Critical iOS bug could have given hackers complete control of your iPhone over Wi-Fi

By: |
December 03, 2020 1:24 PM

Google's team of security analysts, Project Zero first published a report flagging the flaw termed as unauthenticated kernel memory corruption vulnerability.

Apple iPhones, bug in iOS kernel, vulnerability if applle OS, project zero, unauthenticated kernel memory corruption vulnerability, mesh networking protocol AWDLVulnerablity would have given access to hackers to get complete control of any iPhone. (Representational Image)

A bug in Apple’s iOS operating system kernel that would have caused massive security breach among iPhone users was mended by the electronic giant earlier this year. The serious vulnerability reported by researchers of Google’s Project Zero team would have given access to hackers to get complete control of any iPhone user without any direct interaction with them using WiFi. Apple rectified the issue with the release of the iOS 13.5 in May.

Google’s team of security analysts, Project Zero first published a report flagging the flaw termed as unauthenticated kernel memory corruption vulnerability. An analyst Ian Beer published a blog to detail about the vulnerability and also caused a proof-of-concept exploit that he has built to show the software’s weakness.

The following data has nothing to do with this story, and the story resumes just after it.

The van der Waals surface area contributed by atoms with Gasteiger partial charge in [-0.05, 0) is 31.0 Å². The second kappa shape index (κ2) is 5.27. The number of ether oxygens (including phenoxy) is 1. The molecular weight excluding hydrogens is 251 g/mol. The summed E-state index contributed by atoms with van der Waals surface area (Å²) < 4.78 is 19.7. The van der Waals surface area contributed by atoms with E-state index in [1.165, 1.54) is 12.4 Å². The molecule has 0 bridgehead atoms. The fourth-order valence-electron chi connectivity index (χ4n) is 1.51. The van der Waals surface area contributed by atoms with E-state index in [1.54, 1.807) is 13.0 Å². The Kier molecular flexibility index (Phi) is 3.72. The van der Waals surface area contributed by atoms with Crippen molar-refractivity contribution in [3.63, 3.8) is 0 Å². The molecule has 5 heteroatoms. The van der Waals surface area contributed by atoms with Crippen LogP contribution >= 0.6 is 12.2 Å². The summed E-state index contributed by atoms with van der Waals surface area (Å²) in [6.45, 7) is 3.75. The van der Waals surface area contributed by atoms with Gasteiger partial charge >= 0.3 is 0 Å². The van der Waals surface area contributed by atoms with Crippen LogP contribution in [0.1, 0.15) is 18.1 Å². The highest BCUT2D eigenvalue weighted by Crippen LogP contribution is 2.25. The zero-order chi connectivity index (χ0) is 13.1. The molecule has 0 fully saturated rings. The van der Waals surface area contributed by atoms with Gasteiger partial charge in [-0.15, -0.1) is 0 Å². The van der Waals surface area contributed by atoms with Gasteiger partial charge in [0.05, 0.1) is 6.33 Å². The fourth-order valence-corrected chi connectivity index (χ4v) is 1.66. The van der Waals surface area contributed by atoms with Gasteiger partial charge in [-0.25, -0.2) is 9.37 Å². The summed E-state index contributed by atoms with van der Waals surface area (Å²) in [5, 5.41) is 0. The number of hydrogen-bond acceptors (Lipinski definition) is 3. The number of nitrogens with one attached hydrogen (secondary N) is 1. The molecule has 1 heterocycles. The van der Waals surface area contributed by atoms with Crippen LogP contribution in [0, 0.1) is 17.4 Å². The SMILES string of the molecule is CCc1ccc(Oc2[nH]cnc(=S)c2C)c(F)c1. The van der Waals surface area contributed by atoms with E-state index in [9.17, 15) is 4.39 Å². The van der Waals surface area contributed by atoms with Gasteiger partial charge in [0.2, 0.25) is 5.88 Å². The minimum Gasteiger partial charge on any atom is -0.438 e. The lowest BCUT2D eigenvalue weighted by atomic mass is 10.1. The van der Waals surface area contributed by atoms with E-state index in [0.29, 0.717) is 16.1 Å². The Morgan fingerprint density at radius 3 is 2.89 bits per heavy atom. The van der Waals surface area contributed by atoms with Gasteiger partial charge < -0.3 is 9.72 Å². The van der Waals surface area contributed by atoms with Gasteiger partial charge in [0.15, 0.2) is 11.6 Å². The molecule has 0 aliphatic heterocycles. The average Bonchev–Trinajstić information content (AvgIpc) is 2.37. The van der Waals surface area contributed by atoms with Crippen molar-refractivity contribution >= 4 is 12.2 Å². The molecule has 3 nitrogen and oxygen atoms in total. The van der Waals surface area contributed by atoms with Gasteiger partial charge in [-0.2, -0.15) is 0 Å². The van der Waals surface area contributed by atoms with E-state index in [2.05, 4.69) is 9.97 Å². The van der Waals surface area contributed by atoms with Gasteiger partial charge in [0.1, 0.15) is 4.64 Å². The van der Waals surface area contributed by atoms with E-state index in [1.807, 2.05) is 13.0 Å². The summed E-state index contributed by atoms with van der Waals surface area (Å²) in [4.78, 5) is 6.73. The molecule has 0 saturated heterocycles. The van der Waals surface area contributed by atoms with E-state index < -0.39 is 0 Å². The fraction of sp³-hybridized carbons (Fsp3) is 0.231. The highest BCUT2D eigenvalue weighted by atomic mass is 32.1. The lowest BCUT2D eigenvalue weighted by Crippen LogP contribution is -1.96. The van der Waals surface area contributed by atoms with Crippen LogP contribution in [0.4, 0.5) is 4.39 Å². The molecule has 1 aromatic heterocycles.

The Project Zero researchers developed multiple attacks to understand the flaw but the most advanced one was the wormable radio-proximity exploit through which they got complete remote access of iPhone 11 Pro. The exploit was launched using a Raspberry Pi device, off-shelf-adapter and a laptop.

In the blog, Beer said that with the attack they could view all photos, copy of private messages, emails and monitor everything which happens there in real-time. Beer further found through his exploits that the buffer overflow bug was found in a driver for Apple’s native mesh networking protocol, AWDL. With the bug, a hacker can get complete access remotely as the driver for AWDL exists in the kernel.

The research blog further pointed out that hackers can enable AWDL remotely on a locked device as long as it has been at least once unlocked by the user after switching on the device. The vulnerability is also wormable which means an attacker can get access to other iPhones that come into contact with the hacked iPhone.

Apple has also acknowledged the vulnerabilities pointed out by Beer on its security page. It said that a remote attacker can cause ‘unexpected system termination’ or ‘corrupt kernel memory’ and the issue was addressed with improved memory management. Although the flaw has been fixed now with the release of latest iOS 13.5, handsets using an earlier version of iOS or have not enabled the updates are still vulnerable to the attack.

Although there are no official records of any harmful exploit so far before it got fixed by Apple, Beer in his blog noted that at least one exploit seller was aware that the iOS kernel had the bug.

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